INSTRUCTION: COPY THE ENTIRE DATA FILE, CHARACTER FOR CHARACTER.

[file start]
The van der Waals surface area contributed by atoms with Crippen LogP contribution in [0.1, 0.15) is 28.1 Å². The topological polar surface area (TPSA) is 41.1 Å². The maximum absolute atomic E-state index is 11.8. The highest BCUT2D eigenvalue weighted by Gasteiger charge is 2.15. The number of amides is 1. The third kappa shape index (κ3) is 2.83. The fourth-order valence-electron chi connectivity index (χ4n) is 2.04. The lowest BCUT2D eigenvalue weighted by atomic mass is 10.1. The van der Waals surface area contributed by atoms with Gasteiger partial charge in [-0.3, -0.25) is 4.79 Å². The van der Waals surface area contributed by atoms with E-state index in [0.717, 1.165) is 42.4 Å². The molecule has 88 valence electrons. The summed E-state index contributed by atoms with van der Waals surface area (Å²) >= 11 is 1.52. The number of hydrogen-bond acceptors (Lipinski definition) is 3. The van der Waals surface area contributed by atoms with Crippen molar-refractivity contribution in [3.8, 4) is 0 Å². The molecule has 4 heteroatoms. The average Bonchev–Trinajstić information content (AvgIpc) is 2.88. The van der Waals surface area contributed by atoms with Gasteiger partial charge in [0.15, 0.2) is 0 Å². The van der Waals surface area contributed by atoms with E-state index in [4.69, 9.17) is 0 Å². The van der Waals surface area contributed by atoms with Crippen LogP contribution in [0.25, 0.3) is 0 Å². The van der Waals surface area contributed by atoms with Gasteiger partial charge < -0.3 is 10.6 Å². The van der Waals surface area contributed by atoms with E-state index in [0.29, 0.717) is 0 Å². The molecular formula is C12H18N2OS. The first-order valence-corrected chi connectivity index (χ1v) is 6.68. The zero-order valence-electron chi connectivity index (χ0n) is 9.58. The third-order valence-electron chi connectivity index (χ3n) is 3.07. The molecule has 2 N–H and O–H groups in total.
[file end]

The van der Waals surface area contributed by atoms with Crippen LogP contribution in [0.1, 0.15) is 28.1 Å². The topological polar surface area (TPSA) is 41.1 Å². The maximum absolute atomic E-state index is 11.8. The highest BCUT2D eigenvalue weighted by Gasteiger charge is 2.15. The number of amides is 1. The third kappa shape index (κ3) is 2.83. The fourth-order valence-electron chi connectivity index (χ4n) is 2.04. The lowest BCUT2D eigenvalue weighted by atomic mass is 10.1. The van der Waals surface area contributed by atoms with Gasteiger partial charge in [-0.3, -0.25) is 4.79 Å². The van der Waals surface area contributed by atoms with E-state index in [0.717, 1.165) is 42.4 Å². The molecule has 88 valence electrons. The summed E-state index contributed by atoms with van der Waals surface area (Å²) >= 11 is 1.52. The number of hydrogen-bond acceptors (Lipinski definition) is 3. The van der Waals surface area contributed by atoms with Crippen molar-refractivity contribution in [3.8, 4) is 0 Å². The molecule has 4 heteroatoms. The average Bonchev–Trinajstić information content (AvgIpc) is 2.88. The van der Waals surface area contributed by atoms with Gasteiger partial charge in [0.15, 0.2) is 0 Å². The van der Waals surface area contributed by atoms with E-state index in [4.69, 9.17) is 0 Å². The van der Waals surface area contributed by atoms with Crippen LogP contribution in [0.25, 0.3) is 0 Å². The van der Waals surface area contributed by atoms with Gasteiger partial charge < -0.3 is 10.6 Å². The van der Waals surface area contributed by atoms with E-state index in [0.29, 0.717) is 0 Å². The molecular formula is C12H18N2OS. The first-order valence-corrected chi connectivity index (χ1v) is 6.68. The zero-order valence-electron chi connectivity index (χ0n) is 9.58. The third-order valence-electron chi connectivity index (χ3n) is 3.07. The molecule has 2 N–H and O–H groups in total.